Commercial aircraft have been flying over the North Pole since 1957, when Scandinavian Airlines began Douglas DC-6 service from Oslo to Anchorage and on to Tokyo. Back in those bad old days, the impassable airspace of the Soviet Union stood smack in the middle of most logical routes from Europe to East Asia, so airlines would take passengers on a circuitous journey through Alaska. When Finnair introduced the first nonstops from Europe to Japan in 1983, they had to do so by flying over the pole and down through the Bering Strait.

These early transpolar routes died in 1994, when Russia opened up its airspace. Within the next few years, the Russian government designated four polar routes for flights from North America to Asia:

  • POLAR 1: Over Altai to South Asia (e.g. Vancouver - Delhi)
  • POLAR 2: Over Irkutsk to Southeast Asia (e.g. Chicago - Singapore)
  • POLAR 3: Over eastern Sakha to central China (e.g. New York - Hong Kong)
  • POLAR 4: Over Yakutsk to northeast China (e.g. Detroit - Beijing)
Setting up these routes proved to be difficult, because there were few airports in Siberia that could handle an entire widebody load of passengers in an emergency. Russia had to build hotels, maintenance facilities, and extended runways at several airports in order to accommodate such contingencies. Airlines using the new routes had to equip their aircraft with extra medical gear, as well as cold-weather suits that crew members could use in an icecap emergency. Radios can be affected by solar radiation, and jet fuel has to be of a grade that won't freeze at extremely low temperatures.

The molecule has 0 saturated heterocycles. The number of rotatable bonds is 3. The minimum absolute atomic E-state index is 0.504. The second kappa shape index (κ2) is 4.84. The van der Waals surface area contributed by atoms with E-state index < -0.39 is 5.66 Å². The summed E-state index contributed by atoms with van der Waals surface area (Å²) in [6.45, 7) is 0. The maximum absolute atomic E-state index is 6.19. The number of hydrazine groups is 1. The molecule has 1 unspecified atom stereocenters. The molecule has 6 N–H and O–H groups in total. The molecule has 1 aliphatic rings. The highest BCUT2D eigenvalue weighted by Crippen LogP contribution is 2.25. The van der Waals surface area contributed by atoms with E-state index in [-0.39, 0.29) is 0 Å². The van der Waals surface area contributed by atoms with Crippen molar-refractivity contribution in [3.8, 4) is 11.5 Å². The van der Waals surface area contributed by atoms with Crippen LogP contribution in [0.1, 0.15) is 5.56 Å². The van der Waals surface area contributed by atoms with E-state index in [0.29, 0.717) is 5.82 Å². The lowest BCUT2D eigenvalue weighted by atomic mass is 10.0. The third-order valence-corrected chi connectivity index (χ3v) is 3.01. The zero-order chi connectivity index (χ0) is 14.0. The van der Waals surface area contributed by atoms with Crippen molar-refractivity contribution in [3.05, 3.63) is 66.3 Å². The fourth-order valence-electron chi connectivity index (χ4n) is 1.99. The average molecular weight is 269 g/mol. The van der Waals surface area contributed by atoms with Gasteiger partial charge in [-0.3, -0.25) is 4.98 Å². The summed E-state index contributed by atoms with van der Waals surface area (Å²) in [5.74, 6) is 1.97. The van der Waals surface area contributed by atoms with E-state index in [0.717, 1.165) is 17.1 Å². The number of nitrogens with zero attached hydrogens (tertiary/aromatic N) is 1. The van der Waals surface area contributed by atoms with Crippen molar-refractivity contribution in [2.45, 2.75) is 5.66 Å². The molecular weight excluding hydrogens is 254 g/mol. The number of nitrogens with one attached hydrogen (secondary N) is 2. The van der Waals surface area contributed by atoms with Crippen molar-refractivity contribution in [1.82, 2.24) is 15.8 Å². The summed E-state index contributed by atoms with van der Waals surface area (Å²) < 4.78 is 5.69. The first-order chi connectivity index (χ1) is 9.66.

Another problem lies in the avionics. The flight management system, which stores the waypoints for the route, can get very confused if the aircraft is at the North Pole, since it runs into the time-old "every direction is south" problem. Autopilots get confused when the plane's heading changes from north to south in an instant, and can get stuck in circles. (In fact, if you try to fly over the pole in Microsoft Flight Simulator, the program will hang. Bug, or reflection of reality?) Some flight computers have hacks to get around this: the Boeing MD-11, for instance, starts ignoring location data when it gets within two miles of the pole, and will simply fly straight and level for a few minutes before updating its coordinates.

For a number of reasons, the new polar routes still aren't widely used, and chances are that if you go from America to Delhi or Singapore or Hong Kong, you'll stop in Europe or Japan.